Irakere, whih opened the Stephen Stills concert last night at Constitution Hall. gave the audience an interesting preview of what was to follow.
An 11-piece Afro-Cuban jazz unit which returned with Stills from the recent rock junket to Havana, Irakere is a cauldron of polyrhythms, shifting meters and a blasting brass ensemble. The snake-charming soprano sax, by Patuito D'Rivera, had the crowd standing, and before long the audience, obviously predisposed to rock, was chanting out words in a foreign tongue.
When the lights came up, Stills was fronting a group of the same size where percussionists stood six deep. Latin rhythms have always punctuated his work, and last night he let loose with darkly textured versions of "For What It's Worth" and "Cuba al Fin," the latter sung in Spanish.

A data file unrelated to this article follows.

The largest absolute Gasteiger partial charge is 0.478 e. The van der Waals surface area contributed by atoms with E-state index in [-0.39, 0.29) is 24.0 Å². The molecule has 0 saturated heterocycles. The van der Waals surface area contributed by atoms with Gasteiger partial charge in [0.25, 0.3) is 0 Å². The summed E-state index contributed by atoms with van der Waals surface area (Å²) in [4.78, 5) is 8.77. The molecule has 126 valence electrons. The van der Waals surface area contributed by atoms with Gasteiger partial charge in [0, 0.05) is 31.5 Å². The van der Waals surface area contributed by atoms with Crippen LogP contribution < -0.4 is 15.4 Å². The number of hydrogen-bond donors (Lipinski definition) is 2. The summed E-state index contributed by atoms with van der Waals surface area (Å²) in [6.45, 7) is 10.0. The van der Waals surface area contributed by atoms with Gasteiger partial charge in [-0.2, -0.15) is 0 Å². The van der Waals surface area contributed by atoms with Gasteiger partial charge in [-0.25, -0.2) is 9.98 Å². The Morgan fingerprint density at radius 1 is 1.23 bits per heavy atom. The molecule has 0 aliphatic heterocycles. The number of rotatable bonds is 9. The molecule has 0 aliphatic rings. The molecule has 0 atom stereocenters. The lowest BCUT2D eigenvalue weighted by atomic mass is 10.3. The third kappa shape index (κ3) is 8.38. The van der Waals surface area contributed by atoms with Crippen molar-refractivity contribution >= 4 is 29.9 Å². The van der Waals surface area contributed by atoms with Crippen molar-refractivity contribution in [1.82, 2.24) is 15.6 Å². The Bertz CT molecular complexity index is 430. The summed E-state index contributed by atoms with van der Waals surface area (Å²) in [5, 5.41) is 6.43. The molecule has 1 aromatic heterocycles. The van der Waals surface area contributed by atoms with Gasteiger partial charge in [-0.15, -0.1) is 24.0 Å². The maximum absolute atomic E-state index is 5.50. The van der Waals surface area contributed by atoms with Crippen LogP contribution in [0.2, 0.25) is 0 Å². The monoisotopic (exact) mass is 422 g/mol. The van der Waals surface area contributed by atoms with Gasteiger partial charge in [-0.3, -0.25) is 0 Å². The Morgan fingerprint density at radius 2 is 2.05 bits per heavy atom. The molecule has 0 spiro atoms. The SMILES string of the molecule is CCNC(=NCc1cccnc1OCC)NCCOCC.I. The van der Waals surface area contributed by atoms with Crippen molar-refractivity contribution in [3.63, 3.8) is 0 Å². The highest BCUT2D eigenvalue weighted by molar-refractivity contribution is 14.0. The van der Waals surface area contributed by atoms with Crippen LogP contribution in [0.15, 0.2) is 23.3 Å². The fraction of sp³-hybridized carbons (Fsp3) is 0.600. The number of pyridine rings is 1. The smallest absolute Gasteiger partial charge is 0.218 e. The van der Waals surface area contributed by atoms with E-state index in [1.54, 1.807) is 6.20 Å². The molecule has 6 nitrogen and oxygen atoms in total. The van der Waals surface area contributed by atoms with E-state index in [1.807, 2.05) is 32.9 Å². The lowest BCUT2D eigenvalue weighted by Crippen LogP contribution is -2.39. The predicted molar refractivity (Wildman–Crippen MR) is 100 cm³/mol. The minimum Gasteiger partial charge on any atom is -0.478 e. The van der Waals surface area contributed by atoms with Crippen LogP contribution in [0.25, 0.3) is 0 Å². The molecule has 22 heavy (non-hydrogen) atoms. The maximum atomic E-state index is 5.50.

His "Who Do You Love" juxtaposed Jimi Hendrix and Bo Diddley, while he strutted around the stage in a modified Chuck Berry strut. When he tired, Bonnie Bramlett took over vocals and turned in an R&B version of "Love the One You're With."
There is good reason to be leery of Stills' solo work -- his last album was just an aimless excursion that covered too much territory in too little time. But last night gave him a chance to break away from the confines of Nashand Crosby harmonies.